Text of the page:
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Music Review: “Chicago XXXVI: Now”

Chicago Now

This is the band Chicago’s first true album – album of new material – since Chicago XXX from 2006. As Chicago XXX was quite a good release, I had high hopes for Chicago XXXVI:Now. Let’s see if the hopes were realized.

Chicago XXXVI: Now opens with the title song (“Now”), which was clearly inspired by Chicago’s touring with Earth, Wind and Fire. It’s overly derivative – more imitation than tribute, and its lyrics are like a reinstatement of “Feel” from Chicago XXX. A problem arises here that affects the entire album, as the horns sometimes sound real and sometimes sound synthesized, ’80s style. It’s hard to tell when the band members are playing actual instruments and when the sounds have been computer-generated.

“More Will Be Revealed” sounds like a Terry Kath song (“This Time” from Chicago XI) but the horns are synthetic. They sound positively middle-of-the-road (MOR) on “America,” a trite song with trite lyrics: “America is free/America is you and me.” “Crazy Happy” is a boring ’70s/early ’80s style track. Where is Peter Cetera when you need him?

On “Free At Last,” Lou Pardini delivers another Terry Kath-ish vocal. But it’s on top of a start/stop multi-rhythm track that goes nowhere. And the lyrics are painfully bad: “Here’s to the future/here’s to the past….” “Love Lives On” is a ballad that might have been written by Bryan Adams – or Ryan Adams, and then set aside: “We were more than each other’s cheap attraction….” It goes on for five and a quarter minutes; it should have run no more than three and a half.

“Something’s Coming I Know,” will make the listener wonder if 1977 has returned. Tony Manero might like this, but I didn’t. “Watching All the Colors” is a Robert Lamm composition that might have fit well on Chicago or Chicago III, if it were not executed in such a boring fashion. The brass sounds like Muzak.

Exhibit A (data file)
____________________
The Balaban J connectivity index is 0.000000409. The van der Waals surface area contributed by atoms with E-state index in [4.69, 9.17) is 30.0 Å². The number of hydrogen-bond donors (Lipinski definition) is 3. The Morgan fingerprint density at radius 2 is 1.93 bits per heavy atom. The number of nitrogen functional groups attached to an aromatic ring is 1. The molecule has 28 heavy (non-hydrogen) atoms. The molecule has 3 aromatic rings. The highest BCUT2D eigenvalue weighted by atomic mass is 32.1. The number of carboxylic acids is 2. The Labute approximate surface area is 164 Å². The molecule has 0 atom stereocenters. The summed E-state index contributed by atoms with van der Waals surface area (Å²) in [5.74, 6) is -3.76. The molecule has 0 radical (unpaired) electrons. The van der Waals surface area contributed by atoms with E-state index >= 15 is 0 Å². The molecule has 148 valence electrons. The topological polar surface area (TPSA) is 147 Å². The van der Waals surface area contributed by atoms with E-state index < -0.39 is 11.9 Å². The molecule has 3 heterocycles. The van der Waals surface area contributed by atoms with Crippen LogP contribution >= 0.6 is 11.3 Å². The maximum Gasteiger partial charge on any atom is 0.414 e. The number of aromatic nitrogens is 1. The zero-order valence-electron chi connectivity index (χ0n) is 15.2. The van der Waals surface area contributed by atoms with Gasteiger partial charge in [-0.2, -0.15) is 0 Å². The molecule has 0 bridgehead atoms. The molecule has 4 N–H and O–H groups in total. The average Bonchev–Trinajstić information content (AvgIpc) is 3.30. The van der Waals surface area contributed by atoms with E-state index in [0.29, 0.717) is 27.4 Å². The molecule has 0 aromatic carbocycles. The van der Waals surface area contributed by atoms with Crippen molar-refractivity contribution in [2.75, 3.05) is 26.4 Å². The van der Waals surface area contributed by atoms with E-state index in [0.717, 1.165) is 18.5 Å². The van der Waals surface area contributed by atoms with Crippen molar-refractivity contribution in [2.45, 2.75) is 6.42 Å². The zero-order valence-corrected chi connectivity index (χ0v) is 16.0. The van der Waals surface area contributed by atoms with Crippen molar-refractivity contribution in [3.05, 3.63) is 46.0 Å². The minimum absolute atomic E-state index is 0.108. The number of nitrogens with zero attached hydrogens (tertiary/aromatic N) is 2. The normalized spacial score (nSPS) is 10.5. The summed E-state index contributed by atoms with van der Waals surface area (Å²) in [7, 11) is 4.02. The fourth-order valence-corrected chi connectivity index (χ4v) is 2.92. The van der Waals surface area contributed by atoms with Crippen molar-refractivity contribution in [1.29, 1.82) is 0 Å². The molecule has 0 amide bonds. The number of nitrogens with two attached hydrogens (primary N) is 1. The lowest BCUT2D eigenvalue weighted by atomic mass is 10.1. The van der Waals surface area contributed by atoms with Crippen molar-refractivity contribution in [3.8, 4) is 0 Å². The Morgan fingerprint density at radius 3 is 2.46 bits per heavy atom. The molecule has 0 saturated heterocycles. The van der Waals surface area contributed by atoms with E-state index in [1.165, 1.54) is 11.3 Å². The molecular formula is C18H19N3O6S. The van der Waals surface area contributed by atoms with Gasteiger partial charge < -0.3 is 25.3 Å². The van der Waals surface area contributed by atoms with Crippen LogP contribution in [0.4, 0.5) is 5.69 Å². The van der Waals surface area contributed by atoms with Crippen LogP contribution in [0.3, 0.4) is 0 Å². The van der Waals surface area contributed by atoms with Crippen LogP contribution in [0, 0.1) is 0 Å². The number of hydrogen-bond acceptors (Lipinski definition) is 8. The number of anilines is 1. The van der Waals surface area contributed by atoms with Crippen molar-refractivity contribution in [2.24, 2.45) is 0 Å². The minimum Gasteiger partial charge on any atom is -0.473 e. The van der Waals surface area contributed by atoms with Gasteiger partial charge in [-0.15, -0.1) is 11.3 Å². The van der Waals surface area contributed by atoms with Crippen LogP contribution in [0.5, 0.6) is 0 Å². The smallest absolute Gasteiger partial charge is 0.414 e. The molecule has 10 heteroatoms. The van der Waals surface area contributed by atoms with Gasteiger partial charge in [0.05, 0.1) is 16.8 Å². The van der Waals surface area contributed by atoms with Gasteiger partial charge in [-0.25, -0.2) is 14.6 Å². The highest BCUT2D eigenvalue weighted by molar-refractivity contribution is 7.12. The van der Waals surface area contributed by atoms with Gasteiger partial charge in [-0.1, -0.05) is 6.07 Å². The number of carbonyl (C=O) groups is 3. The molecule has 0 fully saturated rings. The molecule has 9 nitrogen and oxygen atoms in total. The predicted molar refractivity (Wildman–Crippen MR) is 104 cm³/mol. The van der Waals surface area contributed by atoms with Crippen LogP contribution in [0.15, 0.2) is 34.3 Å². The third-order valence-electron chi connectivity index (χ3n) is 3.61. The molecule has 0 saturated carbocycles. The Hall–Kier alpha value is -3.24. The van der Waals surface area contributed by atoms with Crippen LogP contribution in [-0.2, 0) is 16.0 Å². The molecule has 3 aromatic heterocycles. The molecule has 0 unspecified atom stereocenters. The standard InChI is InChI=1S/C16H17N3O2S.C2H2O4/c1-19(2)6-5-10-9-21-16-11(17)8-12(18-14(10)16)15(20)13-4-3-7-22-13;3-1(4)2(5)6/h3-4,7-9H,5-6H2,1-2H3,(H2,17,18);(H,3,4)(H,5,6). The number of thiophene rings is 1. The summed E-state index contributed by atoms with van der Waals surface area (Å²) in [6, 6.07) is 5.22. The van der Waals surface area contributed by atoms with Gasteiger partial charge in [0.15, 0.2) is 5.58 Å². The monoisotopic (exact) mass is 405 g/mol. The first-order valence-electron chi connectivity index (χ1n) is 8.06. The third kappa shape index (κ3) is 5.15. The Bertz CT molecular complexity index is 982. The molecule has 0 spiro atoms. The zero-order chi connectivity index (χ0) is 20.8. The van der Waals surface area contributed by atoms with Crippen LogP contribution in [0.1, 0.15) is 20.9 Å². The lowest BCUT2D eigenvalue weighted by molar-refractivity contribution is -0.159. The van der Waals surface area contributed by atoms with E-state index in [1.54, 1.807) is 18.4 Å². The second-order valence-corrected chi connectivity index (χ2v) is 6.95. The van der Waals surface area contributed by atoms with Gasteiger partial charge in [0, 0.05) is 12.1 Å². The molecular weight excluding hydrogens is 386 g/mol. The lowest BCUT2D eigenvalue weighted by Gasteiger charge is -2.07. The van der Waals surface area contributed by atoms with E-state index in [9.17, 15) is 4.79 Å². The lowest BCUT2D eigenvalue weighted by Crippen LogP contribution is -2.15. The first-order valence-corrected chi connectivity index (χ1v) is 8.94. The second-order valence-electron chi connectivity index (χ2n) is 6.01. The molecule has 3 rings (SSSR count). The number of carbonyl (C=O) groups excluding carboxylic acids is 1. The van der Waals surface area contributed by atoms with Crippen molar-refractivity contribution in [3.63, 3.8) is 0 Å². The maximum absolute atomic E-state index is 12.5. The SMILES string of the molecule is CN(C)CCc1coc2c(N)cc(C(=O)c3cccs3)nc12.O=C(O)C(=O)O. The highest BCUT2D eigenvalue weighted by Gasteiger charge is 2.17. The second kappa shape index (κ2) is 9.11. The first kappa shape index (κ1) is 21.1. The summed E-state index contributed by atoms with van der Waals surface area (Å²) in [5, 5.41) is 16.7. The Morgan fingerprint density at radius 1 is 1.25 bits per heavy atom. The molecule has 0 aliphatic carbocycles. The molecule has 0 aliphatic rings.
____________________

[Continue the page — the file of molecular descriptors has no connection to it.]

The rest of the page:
Fortunately, we’re getting close to the conclusion of this 50-minute album. “Nice Girl” seems to be two songs awkwardly joined together. This is the type of track one listens to once but never again. “Naked in the Garden of Allah” features an interesting Middle Eastern opening – which calls to mind Bruce Springsteen’s “Let’s Be Friends (Skin to Skin)” on The Rising, but the song that follows meanders around with no apparent destination. This 11-song album concludes with “Another Trippy Day,” the best track of the eleven, but it’s a sad case of too little too late.

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If there’s some good news associated with Chicago XXXVI: Now it’s that Lou Pardini – who is pictured on the far right in the photo, above – does a great job of channeling the late Terry Kath. But the band simply failed to show up this time around, and Tris Imbolden’s drumming is bland, boring and predictable. On Chicago XXX, the band displayed some guts on songs like “Feel (with Horns)” and “90 Degrees and Freezing.” That courage has dissipated and perhaps completely disappeared. How disappointing.

Joseph Arellano

This review originally appeared on the Blogcritics site:

http://blogcritics.org/music-review-chicago-chicago-xxxvi-now/

This review was also used by the Seattle Post-Intelligencer:

http://www.seattlepi.com/lifestyle/blogcritics/article/Music-Review-Chicago-Chicago-XXXVI-Now-5665766.php

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Both Sides, Now

Both Ways is the Only Way I Want It: Stories by Maile Meloy (Riverhead Books, 232 pages, $15.00)

“Meloy’s stories are both bold and quiet.”   Angela Meyer

One can’t/ have it/ both ways/ and both/ ways is / the only/ way I/ want it.   – A. R. Ammons

both-ways

Both Ways… is a collection of eleven short stories written by Maile Meloy, the title taken from the one-sentence poem posted above.   Meloy is a writer with a style that’s so cool its chilling; at times she will remind the reader of Joan Didion.   And at least one of the stories here (“Liliana”) reads like something Didion might have written for The Twilight Zone.   In Liliana, a man in Los Angeles hears a knock on the door and opens it to find his grandmother.   Perhaps this does not sound so unusual, except for the fact that his grandmother died two months earlier.

The ten other stories are much more conventional and share a common theme.   These are stories of people who have settled into their lives as they are, but see the chance to escape and live an alternate existence.   These are people who are tempted by other people and other places.   Meloy sets this up so that some of the story subjects elect not to change their lives while others do.   Since each protagonist actually wants to have it both ways – retaining his/her current life while also having it change – not one of them finds true satisfaction…  The exception is the final story, where one man feels both “the threat of disorder and the steady, thrumming promise of having everything he wanted, all at once.”